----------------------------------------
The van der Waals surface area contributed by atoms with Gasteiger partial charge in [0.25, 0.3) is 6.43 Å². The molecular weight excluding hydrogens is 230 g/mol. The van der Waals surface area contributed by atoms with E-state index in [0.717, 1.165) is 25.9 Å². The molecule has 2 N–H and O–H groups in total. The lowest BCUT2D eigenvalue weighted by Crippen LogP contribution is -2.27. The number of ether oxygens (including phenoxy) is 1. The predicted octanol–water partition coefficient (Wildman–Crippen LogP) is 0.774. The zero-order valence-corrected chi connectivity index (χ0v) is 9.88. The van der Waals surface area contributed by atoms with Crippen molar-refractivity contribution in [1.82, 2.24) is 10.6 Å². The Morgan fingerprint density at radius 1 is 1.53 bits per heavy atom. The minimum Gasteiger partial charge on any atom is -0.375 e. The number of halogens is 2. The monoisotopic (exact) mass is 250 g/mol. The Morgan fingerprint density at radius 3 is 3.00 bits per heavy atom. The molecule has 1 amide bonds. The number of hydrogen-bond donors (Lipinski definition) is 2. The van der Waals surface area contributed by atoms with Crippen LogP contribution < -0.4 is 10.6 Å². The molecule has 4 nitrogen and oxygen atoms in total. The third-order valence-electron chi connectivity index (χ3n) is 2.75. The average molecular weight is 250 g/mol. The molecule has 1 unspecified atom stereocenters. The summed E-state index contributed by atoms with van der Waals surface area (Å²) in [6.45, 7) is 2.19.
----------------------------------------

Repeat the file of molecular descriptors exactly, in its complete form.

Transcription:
The van der Waals surface area contributed by atoms with Gasteiger partial charge in [0.25, 0.3) is 6.43 Å². The molecular weight excluding hydrogens is 230 g/mol. The van der Waals surface area contributed by atoms with E-state index in [0.717, 1.165) is 25.9 Å². The molecule has 2 N–H and O–H groups in total. The lowest BCUT2D eigenvalue weighted by Crippen LogP contribution is -2.27. The number of ether oxygens (including phenoxy) is 1. The predicted octanol–water partition coefficient (Wildman–Crippen LogP) is 0.774. The zero-order valence-corrected chi connectivity index (χ0v) is 9.88. The van der Waals surface area contributed by atoms with Crippen molar-refractivity contribution in [1.82, 2.24) is 10.6 Å². The Morgan fingerprint density at radius 1 is 1.53 bits per heavy atom. The minimum Gasteiger partial charge on any atom is -0.375 e. The number of halogens is 2. The monoisotopic (exact) mass is 250 g/mol. The Morgan fingerprint density at radius 3 is 3.00 bits per heavy atom. The molecule has 1 amide bonds. The number of hydrogen-bond donors (Lipinski definition) is 2. The van der Waals surface area contributed by atoms with Crippen LogP contribution < -0.4 is 10.6 Å². The molecule has 4 nitrogen and oxygen atoms in total. The third-order valence-electron chi connectivity index (χ3n) is 2.75. The average molecular weight is 250 g/mol. The molecule has 1 unspecified atom stereocenters. The summed E-state index contributed by atoms with van der Waals surface area (Å²) in [6.45, 7) is 2.19.